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When are meals 100% deductible?
In general, you can deduct half of the cost of meals incurred for business purposes. However, did you know that you might be able to deduct 100% for certain types of meal expenses?
A 100% deduction for meals is not typical, but there are occasions when you can take full advantage of the deduction.
Let’s say you ask an employee to work through their lunch to get a project done and you have lunch delivered so they can eat while working. This would be a meal provided to the employee because they had to work through lunch at the request and for the benefit of the employer. In this circumstance, the employer can take the full 100% deduction for meals.
Employee staff meetings where food is provided is not 100% deductible – unless it’s a holiday party.
Here’s a general guideline:
WHEN IT’S NOT DEDUCTIBLE:
Generally, meals during business travel when the travel does not require an overnight stay are not deductible at all. Whoa, what did I just say? Travel meals are only deductible when the employee is required to stay overnight. If there is no overnight stay then the IRS considers the meal to be personal and personal expenses for meals are never deductible. For example, if the business office is located in San Francisco, CA and the employee flies to Los Angeles to meet a client in the morning and after the meeting the employee eats lunch at a local café and heads back to the airport after lunch to fly back to San Francisco, that meal at the café is considered personal and non-deductible. Yikes! Surprising isn’t it?
I have had many clients surprised by that one. However, if the employee decided to take the client to lunch the meal would have been 50% deductible. Moral of that story, if you are traveling for the day and eating alone then it’s personal and not deductible.
Also, If you take an overnight business trip and mix personal with business, then any expenses incurred that are unrelated to a business function are not deductible.
Meals provided during business meetings, office meetings, staff meetings, department meetings all fall into this category and are 50% deductible. If there is no business function to the meal, it is completely non-deductible for tax purposes.
Meals with people related to the business such as clients, customers and vendors are 50% deductible provided that there is a business purpose for having the meal with them.
If you have a company picnic or holiday party then you can deduct 100% of the cost of the meals for those events.
Office Snacks – coffee, soft drinks, bottled water, donuts, and similar snacks or beverages provided to employees on the business premises are also 100% deductible (I consider them necessary office supplies).
Food made available to the public for free – usually as part of a promotional campaign.
Meals provided on the employer’s premises to more than half of the employees for the convenience of the employer. Translation: if you are providing meals to the employees in order to keep them working late, working weekends, or being on call, it is for the employer’s convenience to have them at work and the meal is a means of enticement to keep them working then an employer can fully deduct this. Watch out though – if you do this a lot then an employer can possibly get in trouble with some labor laws not to mention have some burned out employees.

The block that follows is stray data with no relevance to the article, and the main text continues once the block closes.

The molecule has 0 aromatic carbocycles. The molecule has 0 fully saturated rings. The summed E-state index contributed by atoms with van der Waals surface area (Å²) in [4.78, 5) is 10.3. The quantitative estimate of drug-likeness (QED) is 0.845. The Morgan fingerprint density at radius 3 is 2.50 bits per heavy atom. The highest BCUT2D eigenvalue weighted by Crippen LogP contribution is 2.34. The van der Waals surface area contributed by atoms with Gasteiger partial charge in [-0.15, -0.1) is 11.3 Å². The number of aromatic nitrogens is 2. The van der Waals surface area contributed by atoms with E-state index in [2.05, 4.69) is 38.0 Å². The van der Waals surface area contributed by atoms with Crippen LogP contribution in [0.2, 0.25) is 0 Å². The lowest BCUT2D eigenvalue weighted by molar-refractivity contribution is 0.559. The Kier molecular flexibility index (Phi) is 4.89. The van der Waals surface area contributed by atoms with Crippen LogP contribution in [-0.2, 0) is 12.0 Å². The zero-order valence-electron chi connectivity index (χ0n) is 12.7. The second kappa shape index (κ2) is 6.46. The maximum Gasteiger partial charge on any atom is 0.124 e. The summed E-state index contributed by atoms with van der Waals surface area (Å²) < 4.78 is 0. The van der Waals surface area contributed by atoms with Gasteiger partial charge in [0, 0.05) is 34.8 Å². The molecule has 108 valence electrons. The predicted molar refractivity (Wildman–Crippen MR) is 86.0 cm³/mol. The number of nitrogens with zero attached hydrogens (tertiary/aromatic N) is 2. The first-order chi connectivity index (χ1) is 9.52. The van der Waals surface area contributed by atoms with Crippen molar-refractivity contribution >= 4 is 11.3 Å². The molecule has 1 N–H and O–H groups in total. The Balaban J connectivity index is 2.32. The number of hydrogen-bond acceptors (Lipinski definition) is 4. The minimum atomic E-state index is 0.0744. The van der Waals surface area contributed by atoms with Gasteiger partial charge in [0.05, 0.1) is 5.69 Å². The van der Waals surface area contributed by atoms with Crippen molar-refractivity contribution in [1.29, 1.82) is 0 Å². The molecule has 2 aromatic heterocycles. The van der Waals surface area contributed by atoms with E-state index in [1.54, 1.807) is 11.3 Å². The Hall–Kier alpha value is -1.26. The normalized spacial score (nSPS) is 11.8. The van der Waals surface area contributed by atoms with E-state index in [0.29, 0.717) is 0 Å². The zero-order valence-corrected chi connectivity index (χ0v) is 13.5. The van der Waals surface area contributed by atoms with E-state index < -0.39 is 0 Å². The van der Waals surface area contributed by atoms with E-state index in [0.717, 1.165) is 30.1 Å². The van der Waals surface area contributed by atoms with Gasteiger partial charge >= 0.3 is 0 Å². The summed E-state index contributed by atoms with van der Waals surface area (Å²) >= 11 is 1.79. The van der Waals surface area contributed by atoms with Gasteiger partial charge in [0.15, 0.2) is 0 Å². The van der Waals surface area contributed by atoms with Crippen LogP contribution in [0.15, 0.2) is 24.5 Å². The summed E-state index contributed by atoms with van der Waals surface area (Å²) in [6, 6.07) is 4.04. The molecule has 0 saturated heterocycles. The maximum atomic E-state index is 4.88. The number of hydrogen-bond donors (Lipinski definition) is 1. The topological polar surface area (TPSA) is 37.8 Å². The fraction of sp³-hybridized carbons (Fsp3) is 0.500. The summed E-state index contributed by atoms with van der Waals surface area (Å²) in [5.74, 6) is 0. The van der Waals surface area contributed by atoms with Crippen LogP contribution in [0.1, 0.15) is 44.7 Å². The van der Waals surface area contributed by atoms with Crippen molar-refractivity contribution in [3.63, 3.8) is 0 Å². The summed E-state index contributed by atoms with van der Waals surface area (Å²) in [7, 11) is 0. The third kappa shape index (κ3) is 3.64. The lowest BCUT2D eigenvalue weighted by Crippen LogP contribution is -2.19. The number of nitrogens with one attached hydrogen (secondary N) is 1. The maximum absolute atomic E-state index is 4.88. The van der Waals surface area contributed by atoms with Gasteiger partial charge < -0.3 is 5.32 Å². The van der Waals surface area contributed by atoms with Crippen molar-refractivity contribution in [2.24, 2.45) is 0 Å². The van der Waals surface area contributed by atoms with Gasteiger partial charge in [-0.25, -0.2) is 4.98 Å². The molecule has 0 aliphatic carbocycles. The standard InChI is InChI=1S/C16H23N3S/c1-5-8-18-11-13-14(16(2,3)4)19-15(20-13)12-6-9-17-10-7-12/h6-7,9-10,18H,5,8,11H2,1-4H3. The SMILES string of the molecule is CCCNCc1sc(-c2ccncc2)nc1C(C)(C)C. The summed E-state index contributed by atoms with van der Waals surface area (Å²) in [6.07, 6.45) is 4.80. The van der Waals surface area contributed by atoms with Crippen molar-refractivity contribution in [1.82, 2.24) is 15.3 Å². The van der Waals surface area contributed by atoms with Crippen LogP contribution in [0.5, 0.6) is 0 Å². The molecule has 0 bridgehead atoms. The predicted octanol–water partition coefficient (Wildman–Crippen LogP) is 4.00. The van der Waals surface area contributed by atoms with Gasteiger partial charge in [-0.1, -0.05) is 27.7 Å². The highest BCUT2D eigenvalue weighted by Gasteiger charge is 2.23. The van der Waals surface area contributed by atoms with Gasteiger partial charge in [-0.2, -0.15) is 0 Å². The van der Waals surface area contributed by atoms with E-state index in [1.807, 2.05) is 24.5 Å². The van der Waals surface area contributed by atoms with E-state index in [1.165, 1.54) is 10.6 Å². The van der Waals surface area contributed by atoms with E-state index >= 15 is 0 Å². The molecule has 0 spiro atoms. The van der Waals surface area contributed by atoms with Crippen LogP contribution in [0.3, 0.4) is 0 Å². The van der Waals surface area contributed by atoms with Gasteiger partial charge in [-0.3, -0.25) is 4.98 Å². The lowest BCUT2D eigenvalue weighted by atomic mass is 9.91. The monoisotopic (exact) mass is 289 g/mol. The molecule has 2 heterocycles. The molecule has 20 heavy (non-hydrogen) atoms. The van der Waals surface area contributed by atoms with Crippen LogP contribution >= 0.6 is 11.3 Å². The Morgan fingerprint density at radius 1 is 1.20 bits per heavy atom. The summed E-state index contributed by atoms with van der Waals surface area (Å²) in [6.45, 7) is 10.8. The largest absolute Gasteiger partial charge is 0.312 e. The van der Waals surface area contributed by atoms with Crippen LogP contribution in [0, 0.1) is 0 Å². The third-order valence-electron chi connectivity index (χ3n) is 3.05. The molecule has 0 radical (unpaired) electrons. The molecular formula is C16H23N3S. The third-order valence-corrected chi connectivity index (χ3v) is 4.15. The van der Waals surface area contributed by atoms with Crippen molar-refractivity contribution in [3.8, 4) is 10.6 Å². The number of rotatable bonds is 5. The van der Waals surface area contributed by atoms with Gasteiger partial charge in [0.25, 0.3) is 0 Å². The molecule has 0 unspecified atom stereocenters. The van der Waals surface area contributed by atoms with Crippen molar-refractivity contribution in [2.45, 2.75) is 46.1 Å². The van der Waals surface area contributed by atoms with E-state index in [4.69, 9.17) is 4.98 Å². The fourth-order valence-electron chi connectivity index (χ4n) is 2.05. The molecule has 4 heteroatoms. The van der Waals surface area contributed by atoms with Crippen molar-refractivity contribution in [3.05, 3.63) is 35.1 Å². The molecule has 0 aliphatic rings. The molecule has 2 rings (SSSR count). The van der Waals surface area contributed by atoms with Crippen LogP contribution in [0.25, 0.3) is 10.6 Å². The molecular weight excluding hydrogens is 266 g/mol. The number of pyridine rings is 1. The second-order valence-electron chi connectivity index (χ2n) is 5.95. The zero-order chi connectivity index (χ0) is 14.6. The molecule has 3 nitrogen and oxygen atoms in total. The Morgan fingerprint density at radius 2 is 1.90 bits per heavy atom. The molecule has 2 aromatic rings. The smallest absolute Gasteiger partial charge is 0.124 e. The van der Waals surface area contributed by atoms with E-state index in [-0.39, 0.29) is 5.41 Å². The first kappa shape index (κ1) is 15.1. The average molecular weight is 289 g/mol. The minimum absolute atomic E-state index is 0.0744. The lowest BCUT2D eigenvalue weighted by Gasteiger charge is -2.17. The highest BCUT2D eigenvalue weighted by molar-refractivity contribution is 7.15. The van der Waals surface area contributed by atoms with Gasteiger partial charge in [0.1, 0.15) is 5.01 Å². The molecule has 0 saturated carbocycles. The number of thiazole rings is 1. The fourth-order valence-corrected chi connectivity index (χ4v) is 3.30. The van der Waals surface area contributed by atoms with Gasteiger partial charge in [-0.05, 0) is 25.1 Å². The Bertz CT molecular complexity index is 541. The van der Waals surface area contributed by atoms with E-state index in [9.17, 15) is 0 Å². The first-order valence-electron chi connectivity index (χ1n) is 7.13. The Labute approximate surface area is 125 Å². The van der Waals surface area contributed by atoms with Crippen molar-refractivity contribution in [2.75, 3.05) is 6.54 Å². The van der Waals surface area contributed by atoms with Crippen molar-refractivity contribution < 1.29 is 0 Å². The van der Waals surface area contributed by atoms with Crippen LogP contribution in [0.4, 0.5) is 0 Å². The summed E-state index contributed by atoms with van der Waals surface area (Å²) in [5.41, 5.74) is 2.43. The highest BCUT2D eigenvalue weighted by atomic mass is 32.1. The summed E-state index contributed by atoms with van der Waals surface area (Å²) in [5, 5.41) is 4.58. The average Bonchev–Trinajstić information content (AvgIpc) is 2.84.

If the meals expense is included as taxable compensation to the employee and included on the W2, then the expense is fully deductible to the employer. So let’s say an employer buys the employee lunch but then includes the value of that lunch in the employee’s W-2 as a fringe benefit. Then the cost of the lunch is fully deductible to the employer.
If a professional firm bills actual meal expenses separately when invoicing the client and is reimbursed by the client, the actual meal expenses for that engagement are fully deductible. If you travel and bill your client for all the travel expenses (including the meals) then you can fully deduct the cost of the meal.
Meals and food as part of a charity event are fully deductible. To qualify, a charitable sporting event must be organized for the primary purpose of benefiting a 501(c)(3) organization, and you must contribute 100% of the net proceeds to the organization, and must use volunteers for substantially all the work performed in carrying out the event.
Ok that’s probably more info that you wanted…
Long story short – any employee meetings or meals are generally 50% -unless the meal was a working meal because the employee couldn’t take the time off to have lunch because the employer required them to work.
This is a highly scrutinized account in an audit. If you are unsure – please ask your tax adviser.
Any accounting, business or tax advice contained in this communication is not intended as a thorough, in-depth analysis of specific issues, nor a substitute for a formal opinion, nor is it sufficient to avoid tax-related penalties. If desired, we would be pleased to perform the requisite research and provide you with a detailed written analysis. Such an engagement may be the subject of a separate engagement letter that would define the scope and limits of the desired consultation services.
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